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Bobby Lennox
Personal information
Full name Robert Lennox
Date of birth 30 August 1943 (1943-08-30) (age 66)
Place of birth    Saltcoats, Scotland
Playing position Outside Left
Youth career
Ardeer Recreation F.C.
Senior career1
Years Club App (Gls)*
1961–1978
1978
1978–1981
Celtic
Houston Hurricane
Celtic
293 0(157)
030 0 (3)
042 0 (10)   
National team
1966–1970 Scotland 010 00(3)

1 Senior club appearances and goals
counted for the domestic league only.
* Appearances (Goals)

Robert "Bobby" Lennox, MBE (born 30 August 1943, in Saltcoats, Ayrshire) is a former Scottish professional footballer who played for Celtic and was a member of their 1967 European Cup winning team known as the Lisbon Lions. He also earned ten international caps for his national team Scotland. In 2002, Celtic supporters voted him a member of the club's all-time greatest team.[1]

Contents

Celtic

Celtic signed Lennox from Scottish Junior team Ardeer Recreation on provisional forms in 1961 at the age of 18, and made his first team debut the following March. He went on to score 273 goals in all competitions, second only to Celtic's all time top scorer Jimmy McGrory's total of 468 goals. Of his 273 goals, 167 were scored in the Scottish league, making him the fifth top league scorer in Celtic's history.[2] He won eleven League medals, eight Scottish Cup medals, and four League Cup medals (scoring 63 goals in the competition) and was a member of the 1967 European Cup winning Celtic team, known as the Lisbon Lions, who defeated Inter Milan 2–1 in the Estádio Nacional stadium in Lisbon, Portugal.[2][3]

He played in a second European Cup final with Celtic in 1970, losing 2–1 after extra time to Feyenoord Rotterdam of the Netherlands at the San Siro stadium, Milan. He was an extremely fast winger and was known by fans as 'Buzz Bomb' or 'Lemon' as they thought he made defenders look like 'suckers'.[4][5] He left Celtic in March 1978, and moved to the United States to play for Houston Hurricane in their debut season in the NASL. After a disappointing 3 goals in 30 games for a struggling team, he got a surprise offer to rejoin Celtic in September 1978. It was a good move, as Celtic took the League Championship that year and the Scottish Cup in 1980. He was the last Lisbon Lion to retire as a player when he joined Celtic's coaching staff in November 1980.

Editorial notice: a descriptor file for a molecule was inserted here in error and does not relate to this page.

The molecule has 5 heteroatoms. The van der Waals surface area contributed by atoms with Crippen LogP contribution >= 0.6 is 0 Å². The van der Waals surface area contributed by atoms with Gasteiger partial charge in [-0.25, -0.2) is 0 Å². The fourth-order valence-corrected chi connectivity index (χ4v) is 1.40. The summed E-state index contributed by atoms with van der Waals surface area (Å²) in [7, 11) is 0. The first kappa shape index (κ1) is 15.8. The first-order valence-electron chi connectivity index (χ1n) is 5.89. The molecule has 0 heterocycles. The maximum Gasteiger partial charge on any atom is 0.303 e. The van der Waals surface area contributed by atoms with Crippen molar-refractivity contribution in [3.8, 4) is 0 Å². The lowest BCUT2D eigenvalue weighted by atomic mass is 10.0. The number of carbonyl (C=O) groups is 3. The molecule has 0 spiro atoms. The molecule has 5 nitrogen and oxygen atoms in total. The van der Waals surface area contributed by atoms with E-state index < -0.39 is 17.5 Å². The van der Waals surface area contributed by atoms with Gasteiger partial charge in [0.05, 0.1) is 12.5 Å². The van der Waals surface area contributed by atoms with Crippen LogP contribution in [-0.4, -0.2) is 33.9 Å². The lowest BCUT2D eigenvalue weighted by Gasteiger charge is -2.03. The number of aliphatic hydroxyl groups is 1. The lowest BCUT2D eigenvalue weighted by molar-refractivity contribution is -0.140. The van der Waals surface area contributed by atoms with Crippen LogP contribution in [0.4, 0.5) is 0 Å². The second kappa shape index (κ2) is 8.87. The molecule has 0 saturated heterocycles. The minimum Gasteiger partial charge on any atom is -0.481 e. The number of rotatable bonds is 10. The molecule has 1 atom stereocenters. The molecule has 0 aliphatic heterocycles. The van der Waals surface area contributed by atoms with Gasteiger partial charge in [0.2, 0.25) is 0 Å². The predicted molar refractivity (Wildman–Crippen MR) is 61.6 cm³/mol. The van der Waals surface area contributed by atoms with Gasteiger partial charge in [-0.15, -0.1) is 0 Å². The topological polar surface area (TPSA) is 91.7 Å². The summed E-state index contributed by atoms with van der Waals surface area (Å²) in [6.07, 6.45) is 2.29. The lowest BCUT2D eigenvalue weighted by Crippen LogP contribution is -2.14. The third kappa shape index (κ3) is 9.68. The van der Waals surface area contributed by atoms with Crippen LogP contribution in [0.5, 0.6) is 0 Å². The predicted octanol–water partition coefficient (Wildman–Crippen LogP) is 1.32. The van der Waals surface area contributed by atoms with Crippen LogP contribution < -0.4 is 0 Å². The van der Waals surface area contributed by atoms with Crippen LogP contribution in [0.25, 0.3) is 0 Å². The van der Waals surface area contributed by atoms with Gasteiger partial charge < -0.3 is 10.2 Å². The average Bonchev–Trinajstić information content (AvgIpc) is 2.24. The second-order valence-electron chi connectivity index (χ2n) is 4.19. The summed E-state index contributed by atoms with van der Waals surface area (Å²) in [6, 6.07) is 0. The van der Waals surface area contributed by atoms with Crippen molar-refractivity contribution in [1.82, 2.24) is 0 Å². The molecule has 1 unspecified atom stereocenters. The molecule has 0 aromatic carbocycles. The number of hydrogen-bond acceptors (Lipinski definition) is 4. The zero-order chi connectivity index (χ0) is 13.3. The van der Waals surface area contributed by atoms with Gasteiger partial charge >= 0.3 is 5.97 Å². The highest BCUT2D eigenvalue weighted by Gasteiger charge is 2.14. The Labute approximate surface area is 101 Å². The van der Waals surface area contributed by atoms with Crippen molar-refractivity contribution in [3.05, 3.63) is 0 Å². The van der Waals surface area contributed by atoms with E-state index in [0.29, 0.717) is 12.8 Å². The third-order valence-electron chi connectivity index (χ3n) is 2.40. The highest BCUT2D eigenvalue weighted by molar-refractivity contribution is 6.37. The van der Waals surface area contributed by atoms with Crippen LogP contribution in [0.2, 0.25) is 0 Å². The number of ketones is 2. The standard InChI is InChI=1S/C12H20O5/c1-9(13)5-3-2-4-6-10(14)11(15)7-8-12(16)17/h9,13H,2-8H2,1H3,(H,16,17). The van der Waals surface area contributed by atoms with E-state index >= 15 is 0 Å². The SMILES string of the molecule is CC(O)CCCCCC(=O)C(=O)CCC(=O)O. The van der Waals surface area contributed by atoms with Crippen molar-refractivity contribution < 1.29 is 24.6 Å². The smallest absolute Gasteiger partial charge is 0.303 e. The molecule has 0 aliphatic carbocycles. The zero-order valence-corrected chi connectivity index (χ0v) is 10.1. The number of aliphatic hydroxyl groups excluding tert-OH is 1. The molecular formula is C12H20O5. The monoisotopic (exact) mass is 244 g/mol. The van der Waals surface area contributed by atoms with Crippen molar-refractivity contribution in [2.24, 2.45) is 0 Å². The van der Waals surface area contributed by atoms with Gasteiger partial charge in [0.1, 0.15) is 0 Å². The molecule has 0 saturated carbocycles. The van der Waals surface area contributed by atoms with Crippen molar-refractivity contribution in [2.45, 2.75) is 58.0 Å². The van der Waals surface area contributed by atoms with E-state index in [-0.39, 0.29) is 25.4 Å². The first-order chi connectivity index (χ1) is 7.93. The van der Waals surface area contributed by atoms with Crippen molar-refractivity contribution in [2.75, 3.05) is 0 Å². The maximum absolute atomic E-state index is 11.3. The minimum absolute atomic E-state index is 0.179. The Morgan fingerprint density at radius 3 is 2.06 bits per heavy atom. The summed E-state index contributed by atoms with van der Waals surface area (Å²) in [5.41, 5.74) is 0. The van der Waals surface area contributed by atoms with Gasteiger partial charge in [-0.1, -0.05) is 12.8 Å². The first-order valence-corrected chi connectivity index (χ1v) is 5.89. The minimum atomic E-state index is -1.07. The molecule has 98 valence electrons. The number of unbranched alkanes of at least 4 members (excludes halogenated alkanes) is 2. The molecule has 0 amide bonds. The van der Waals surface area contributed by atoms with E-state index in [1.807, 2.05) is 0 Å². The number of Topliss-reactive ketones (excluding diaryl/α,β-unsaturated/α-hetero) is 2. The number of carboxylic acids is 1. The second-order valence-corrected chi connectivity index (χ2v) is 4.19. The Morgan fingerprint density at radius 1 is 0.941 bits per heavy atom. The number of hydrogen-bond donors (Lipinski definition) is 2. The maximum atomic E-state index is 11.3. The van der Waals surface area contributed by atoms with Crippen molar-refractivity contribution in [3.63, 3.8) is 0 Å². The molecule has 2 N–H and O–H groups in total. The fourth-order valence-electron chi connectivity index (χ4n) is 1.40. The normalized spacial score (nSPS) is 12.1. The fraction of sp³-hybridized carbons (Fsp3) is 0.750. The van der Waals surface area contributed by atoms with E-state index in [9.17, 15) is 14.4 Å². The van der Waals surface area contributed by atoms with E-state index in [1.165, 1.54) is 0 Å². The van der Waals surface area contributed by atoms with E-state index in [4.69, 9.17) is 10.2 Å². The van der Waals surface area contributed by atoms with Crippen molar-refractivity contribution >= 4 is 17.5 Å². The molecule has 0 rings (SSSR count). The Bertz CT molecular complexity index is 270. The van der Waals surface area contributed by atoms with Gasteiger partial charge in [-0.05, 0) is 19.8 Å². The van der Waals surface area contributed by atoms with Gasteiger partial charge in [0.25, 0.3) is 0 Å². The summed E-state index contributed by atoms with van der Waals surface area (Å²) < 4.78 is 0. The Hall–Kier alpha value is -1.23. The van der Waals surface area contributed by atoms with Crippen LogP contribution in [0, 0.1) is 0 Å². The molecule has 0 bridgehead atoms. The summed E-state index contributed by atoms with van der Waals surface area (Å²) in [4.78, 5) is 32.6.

Scotland

Lennox made his debut for Scotland in a 2-1 victory over Northern Ireland in 1966, going on to win ten international caps and scoring three goals in the process. He scored one of the goals in the famous victory over the then reigning FIFA World Cup holders England at Wembley in 1967, Englands first defeat since winning the trophy. The goal made him the first Celtic player to score for Scotland at Wembley, and he later said it was a major moment in his life. [6][7] Although he thought there was no particular bias, he believes that he and several of his Celtic team mates should have received more caps than they were given.[8] His last appearance for Scotland was against Wales in 1970 at Hampden Park which resulted in a 0–0 draw.

Tributes

Lennox was much admired by his fellow professionals, such as the Manchester United and England legend Bobby Charlton who said of him "If I'd had Lennox in my team, I could have played forever. He was one of the best strikers I have ever seen". Another football legend Alfredo Di Stefano of Real Madrid said of him, "The Scotsman who gave me the most trouble was Bobby Lennox of Celtic. My testimonial at the Bernabeu was against Celtic as, of course, they were the champions of Europe in 1967, and although I remember the Bernabeu rising to Jimmy Johnstone, I admired Lennox greatly".[9]

Later life

He was inducted into the Scottish Football Hall of Fame in November 2005 and was also awarded an MBE in 1981. Lennox published his autobiography, "A Million Miles For Celtic", in 1982. He continues his connection with Celtic as a match day host and is the Honorary President of the Houston Bobby Lennox Celtic Supporters Club.[10] His son Gary carried on the family's footballing tradition, playing professionally for Dundee Ayr United and Falkirk.

Anecdotes

In a Scottish television poll taken at the beginning of the new millennium to find Scotlands greatest sporting moments of the twentieth century, Celtic's win in Lisbon was voted number one, with Scotlands win over England at Wembley in 1967 in second place. Billy McNeill, the Lisbon Lions captain who had not been chosen for the game at Wembley, telephoned him and said "Great to be number one isn't it?" Lennox replied "some of us are number one and number two!". McNeill replied "Ya wee so and so, I wish I'd never called you!". On another occasion when Lennox was at a Scotland training camp, Walter MacRae, a Scotland trainer who also worked with Kilmarnock, a club that almost signed him as a youth, told him "You were unlucky Bobby, you were nearly at Kilmarnock, we were keen to sign you but we thought you were a bit too small." With a bemused look on his face Bobby replied "I was unlucky? I've got a European Cup winners medal." MacRae had the good grace to laugh when he realised what he'd said.[8]

References

External links

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